The message from scientists on Colorado’s lack of snow so far: Don’t panic
Last week, a blizzard warning was issued for the mountains — of Hawaii. But as the tropical state dealt with flooding and high winds, Colorado has been pretty bone-dry. Denver has set a modern-day record and gone nearly 230 days without any measurable accumulation. Fortunately, it seems like that record’s days are numbered with a winter storm expected later this week.
After nearly two weeks of mostly dry conditions, snow fell in the high country last night. And everyone, from skiers to water managers, wonders what the rest of winter might bring in Colorado.
What is snowpack and how’s it looking so far?
Quick primer: Snowpack isn't the same as the amount of snow that falls. Instead, think of it as layers of snow that accumulate in mountain areas. And that impacts everything from soil to wildfires throughout the rest of the year. More on that later.
For now, Colorado has about half the snow that usually accumulates in the mountains during a typical year. But Joel Gratz, founding meteorologist of OpenSnow, says it’s far too early to panic.
"Starting out a year below average — and even well below average — is not unheard of,” he said. “Maybe about a third of the time in the last 20 years we've seen something like this. So it's not time to sound the alarm just yet, but it's not a great start.”
Of those seasons that started similarly, some went on to catch up, but others didn’t. We’ll just have to wait and see.
Much of the Mountain West looks the same right now, and it’s too soon to know what the broader implications are. “At this point, we don't know if this slow start is indicative of any long term-trend,” Gratz said. “Based on past data, it doesn't seem like it is.”
What do we know about the potential for snow?
The reality is there’s no way to tell what’s in store for the rest of the season. Meteorologists aren’t able to forecast conditions month-to-month, however they do know we are experiencing a La Niña winter.
“That generally favors above-average snowfall for the northwest, from Idaho to British Columbia,” Gratz said. “But La Niña doesn't help or hurt us in Colorado much.”
That’s because we’re on the edge of that climate pattern. Big snowstorms along the Front Range — especially in the spring — are not common with La Niña. Gratz said those are more frequent during El Niño seasons.
But the state is also contending with the effects of climate change.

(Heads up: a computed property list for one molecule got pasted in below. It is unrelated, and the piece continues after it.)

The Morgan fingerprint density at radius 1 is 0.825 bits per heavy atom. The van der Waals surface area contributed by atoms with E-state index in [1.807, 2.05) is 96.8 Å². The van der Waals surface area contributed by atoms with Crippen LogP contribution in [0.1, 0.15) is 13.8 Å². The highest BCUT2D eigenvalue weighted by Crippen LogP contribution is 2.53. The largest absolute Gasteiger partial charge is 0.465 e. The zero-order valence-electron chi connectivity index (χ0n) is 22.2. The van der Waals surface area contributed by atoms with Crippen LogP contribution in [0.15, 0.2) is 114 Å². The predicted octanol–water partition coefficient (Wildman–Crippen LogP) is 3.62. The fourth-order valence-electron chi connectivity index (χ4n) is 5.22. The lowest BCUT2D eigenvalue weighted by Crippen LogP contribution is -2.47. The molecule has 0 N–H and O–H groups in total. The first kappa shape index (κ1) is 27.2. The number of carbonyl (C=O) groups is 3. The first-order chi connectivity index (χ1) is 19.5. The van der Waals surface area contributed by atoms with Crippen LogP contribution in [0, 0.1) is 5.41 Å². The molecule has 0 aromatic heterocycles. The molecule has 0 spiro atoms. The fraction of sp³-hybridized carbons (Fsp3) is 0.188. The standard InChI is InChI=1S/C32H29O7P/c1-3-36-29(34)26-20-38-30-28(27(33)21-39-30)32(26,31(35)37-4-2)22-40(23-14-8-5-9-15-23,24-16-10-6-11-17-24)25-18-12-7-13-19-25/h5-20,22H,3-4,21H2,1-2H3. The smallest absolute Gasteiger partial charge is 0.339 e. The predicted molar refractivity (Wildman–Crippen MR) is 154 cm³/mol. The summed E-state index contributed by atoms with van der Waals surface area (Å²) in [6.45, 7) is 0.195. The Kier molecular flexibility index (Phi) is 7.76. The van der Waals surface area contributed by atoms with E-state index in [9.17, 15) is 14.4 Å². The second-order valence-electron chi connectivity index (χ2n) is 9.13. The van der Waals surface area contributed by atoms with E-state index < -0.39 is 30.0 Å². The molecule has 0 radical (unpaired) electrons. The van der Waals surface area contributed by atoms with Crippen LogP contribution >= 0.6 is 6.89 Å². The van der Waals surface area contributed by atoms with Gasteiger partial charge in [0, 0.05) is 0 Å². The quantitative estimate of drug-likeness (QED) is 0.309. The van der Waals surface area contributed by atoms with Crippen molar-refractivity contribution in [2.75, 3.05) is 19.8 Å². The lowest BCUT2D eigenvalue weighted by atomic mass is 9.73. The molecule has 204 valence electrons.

“While we will still get these winter storm patterns and we will still get snow and cold, we are just getting an increasing frequency of these warm anomalies as well,” assistant state climatologist Becky Bolinger told Colorado Matters.
The good news is there’s still plenty of time for Colorado to catch up. Our state usually sees its deepest snowpack in April.
Why does this matter for Colorado’s water supply?
This week’s snow will certainly help the state rebound from a dry spell and alleviate drought concerns. Another, stronger storm is on its way that will likely bring snow to the Denver area.
It could arrive in the mountains as early as Wednesday night, with 10 to 20 inches possible by the weekend in some areas — particularly further west and south (think: Telluride and maybe even areas like Crested Butte and Steamboat Springs).
“Overall, when you look at the 7-day period, they're looking to get about two to three inches of moisture,” Bolinger said.
And that moisture is what’s really critical.
“When we're talking about snowfall, we always refer to snowpack because snowpack tells us about the amount of water that's in the snow, and that's going to be super critical for our water supplies,” Bolinger said.
She basically looks at the snowpack like Colorado’s water savings account that builds up over the winter and pays out in the spring. “So the better that snowpack is, the more water there is in that snow, the more runoff and water supplies we will get.”
CPR’s Anthony Cotton and Joe Wertz contributed to this report.
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